Overcrowded and Unsanitary: The Urban Threat
Populations around the world are increasingly concentrated in urban areas. Overcrowded city living conditions can cause spikes in infectious diseases. Beginning in the latter half of the eighteenth century, the population in England became highly concentrated in cities as a result of the industrial revolution. As more workers from the countryside flowed into these industrial centers, urban functions like housing, water systems, and garbage removal could not keep pace with the rapid change, leading to the emergence of slums. “Unsanitary, overcrowded living conditions spread infectious diseases,” Ishi points out.
Cholera broke out in England in 1831, spreading throughout the country and claiming the lives of around 140,000 people. At the time, raw sewage flowed into the Thames River, which was the source for the city’s untreated drinking water. In 1854 the physician John Snow investigated areas with large outbreaks of cholera and found that many of those who contracted the disease were drinking water from wells that had been similarly contaminated.
Clarifying that cholera was transmitted by drinking water overturned the prevalent view that it was an airborne disease. Dr. Snow became known as the father of epidemiology, a new field of study that led to improvements in water and sewage systems.
Confined Spaces Breed Mass Infection
“The example of slave ships first made people aware of just how easily viruses can spread when people are in cramped quarters,” Ishi explains. He notes that during voyages from West Africa to the Americas, around 30% to 50% of the slaves on board would die of disease before reaching the destination. Viruses easily infect one person after another when people are concentrated in a small area.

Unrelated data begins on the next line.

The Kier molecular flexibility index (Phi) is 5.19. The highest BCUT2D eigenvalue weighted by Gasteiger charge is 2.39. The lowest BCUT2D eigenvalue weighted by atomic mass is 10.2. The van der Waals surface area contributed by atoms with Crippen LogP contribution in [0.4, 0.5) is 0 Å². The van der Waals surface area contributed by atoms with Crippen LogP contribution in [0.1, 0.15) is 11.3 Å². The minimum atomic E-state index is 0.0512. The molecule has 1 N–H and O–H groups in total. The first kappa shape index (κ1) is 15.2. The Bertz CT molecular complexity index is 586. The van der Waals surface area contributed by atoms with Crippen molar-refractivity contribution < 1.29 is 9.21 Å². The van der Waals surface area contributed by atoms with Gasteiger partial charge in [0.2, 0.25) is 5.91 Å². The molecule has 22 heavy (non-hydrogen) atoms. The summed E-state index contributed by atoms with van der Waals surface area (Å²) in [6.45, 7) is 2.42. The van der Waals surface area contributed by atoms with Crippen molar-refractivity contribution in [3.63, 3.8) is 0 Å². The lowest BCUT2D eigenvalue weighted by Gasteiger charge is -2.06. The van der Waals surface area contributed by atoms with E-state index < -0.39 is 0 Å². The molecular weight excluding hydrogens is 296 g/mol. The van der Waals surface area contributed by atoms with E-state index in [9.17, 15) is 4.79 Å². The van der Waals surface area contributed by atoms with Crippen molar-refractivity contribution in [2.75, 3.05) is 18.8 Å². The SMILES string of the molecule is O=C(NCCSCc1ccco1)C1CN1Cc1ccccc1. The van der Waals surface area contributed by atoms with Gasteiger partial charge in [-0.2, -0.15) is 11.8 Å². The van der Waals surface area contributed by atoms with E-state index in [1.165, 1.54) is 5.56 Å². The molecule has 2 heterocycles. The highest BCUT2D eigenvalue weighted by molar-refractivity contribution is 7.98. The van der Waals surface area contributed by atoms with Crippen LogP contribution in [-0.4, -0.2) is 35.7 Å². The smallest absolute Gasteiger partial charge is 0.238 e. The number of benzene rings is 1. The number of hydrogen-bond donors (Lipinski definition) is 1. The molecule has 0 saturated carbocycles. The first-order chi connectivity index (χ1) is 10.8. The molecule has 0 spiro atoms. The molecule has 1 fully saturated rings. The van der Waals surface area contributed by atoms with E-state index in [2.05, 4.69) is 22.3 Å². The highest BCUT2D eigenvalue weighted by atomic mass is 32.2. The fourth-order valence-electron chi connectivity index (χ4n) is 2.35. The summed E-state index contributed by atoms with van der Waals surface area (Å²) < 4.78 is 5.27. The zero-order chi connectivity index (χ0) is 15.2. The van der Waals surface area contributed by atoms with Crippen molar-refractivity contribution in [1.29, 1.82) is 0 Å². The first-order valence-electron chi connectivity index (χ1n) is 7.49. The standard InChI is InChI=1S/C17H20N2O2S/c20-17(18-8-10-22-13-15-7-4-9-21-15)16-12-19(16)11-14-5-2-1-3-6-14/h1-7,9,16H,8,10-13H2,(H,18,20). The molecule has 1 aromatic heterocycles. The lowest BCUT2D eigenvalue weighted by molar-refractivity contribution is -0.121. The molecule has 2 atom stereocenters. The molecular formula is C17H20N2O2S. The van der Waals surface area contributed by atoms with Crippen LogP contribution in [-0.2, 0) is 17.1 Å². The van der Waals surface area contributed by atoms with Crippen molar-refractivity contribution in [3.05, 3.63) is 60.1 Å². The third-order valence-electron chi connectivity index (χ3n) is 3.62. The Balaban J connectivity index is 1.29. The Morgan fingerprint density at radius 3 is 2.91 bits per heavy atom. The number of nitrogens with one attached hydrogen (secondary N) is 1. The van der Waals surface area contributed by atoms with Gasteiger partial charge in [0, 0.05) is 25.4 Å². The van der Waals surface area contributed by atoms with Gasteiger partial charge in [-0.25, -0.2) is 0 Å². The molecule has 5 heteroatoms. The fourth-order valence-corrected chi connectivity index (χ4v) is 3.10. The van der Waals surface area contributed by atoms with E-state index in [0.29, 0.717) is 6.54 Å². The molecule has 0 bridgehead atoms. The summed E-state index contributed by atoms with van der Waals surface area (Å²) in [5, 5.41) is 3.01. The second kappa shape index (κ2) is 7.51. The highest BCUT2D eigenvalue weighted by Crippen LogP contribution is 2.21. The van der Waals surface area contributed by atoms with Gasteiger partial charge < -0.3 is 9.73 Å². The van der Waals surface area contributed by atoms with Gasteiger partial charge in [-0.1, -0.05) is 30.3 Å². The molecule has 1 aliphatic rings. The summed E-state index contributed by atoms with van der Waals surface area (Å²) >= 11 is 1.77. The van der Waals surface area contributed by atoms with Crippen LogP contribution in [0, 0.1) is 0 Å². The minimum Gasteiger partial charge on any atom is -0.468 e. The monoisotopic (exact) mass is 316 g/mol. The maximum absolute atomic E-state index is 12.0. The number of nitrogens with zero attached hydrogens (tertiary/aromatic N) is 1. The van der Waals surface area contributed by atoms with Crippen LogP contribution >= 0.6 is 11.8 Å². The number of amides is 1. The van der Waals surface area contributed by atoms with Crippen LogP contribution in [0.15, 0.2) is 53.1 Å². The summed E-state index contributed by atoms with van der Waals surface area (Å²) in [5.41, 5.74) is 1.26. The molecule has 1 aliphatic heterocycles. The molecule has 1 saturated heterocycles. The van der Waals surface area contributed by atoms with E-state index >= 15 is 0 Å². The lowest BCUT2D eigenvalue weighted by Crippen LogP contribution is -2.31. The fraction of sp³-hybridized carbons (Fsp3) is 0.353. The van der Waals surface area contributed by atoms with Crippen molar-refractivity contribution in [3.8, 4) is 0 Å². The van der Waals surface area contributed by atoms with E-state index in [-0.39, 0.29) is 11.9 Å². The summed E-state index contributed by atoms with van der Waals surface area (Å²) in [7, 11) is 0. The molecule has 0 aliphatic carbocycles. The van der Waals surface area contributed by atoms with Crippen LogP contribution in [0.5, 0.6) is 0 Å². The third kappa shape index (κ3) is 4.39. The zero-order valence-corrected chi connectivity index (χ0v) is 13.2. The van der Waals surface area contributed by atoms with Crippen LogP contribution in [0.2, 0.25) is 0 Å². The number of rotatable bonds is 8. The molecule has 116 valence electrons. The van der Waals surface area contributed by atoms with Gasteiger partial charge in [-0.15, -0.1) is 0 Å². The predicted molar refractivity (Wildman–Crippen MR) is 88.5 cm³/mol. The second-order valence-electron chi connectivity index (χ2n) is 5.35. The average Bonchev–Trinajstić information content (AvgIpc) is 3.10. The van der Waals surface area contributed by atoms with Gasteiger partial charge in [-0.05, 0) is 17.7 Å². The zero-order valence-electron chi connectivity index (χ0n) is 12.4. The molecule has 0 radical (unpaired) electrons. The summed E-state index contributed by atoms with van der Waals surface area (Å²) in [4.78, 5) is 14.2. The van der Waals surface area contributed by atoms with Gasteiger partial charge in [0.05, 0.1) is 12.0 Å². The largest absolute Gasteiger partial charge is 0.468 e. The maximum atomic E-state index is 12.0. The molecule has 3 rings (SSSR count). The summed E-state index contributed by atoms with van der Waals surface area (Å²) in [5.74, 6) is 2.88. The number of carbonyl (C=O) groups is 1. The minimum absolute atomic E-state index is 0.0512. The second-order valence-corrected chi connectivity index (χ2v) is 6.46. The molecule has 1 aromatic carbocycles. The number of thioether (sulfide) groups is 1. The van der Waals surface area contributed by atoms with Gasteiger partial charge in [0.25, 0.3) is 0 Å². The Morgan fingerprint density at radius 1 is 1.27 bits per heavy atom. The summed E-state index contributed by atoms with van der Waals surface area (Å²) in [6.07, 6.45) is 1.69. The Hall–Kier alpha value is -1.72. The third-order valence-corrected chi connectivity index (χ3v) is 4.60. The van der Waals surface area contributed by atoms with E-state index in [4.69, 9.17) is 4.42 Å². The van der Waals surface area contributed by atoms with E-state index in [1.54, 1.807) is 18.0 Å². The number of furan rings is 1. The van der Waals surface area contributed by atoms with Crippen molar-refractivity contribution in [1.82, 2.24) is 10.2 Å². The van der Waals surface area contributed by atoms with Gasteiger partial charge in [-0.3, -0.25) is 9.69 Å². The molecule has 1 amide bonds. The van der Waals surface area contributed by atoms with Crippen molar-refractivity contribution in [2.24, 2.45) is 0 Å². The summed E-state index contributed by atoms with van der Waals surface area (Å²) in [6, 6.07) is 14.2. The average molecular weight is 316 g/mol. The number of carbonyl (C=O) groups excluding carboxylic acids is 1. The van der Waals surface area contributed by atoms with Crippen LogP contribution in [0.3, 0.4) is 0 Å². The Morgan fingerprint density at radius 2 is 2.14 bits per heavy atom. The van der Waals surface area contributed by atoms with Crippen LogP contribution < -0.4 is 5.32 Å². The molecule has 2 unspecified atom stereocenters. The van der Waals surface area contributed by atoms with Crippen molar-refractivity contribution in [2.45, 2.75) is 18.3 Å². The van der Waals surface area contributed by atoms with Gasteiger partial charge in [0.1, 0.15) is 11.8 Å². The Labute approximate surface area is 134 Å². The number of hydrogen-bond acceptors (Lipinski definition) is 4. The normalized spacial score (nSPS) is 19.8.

This problem of mass infection arose on the Diamond Princess cruise ship during this year’s outbreak of COVID-19. Ishi describes what happened on board: “Around 3,700 passengers were on the ship, making it a highly concentrated living environment. On top of that, many on board were elderly—a cohort more likely to be infected—creating the optimal conditions for the virus. Outbreaks of infectious diseases often occur on cruise ships. According to a report by the US-based Centers for Disease Control and Prevention, there have been 110 cases of mass infections aboard cruise ships worldwide over the past decade.” Even the most luxurious ship can be attacked without mercy by a virus.
China’s Heavy Responsibility
In his aforementioned book, written six years ago, Ishi pointed out that “China bears a major responsibility for the outbreak of infectious diseases.” He accurately predicted a future pandemic of the sort we are experiencing now. Under a heading titled, “China Could Be a Nest of Infectious Diseases,” he noted that the masses of tourists during the Chinese New Year, traveling within and outside the country, could spread infections. China, with a population of nearly 1.4 billion, still faces many serious public sanitation problems outside of its main urban areas.
Ishi also offers harsh criticism of Chinese development on the African continent. “area of concern is China’s business expansion in West Africa, another part of the world also lagging behind in terms of public sanitation. Huge numbers of Chinese workers have been dispatched to the area for resource-extraction projects that have hastened deforestation.”
As already noted, Africa is the source of Ebola, one of the most lethal infectious diseases of recent times. One shudders to think what might happen if the Ebola virus were brought back to China.
(Originally published in Japanese. Banner photo: Burial workers wearing protective gear carrying the body of a victim of Ebola in Beni, Congo, on July 14, 2019. © Jerome Delay/AP Photo/Aflo.)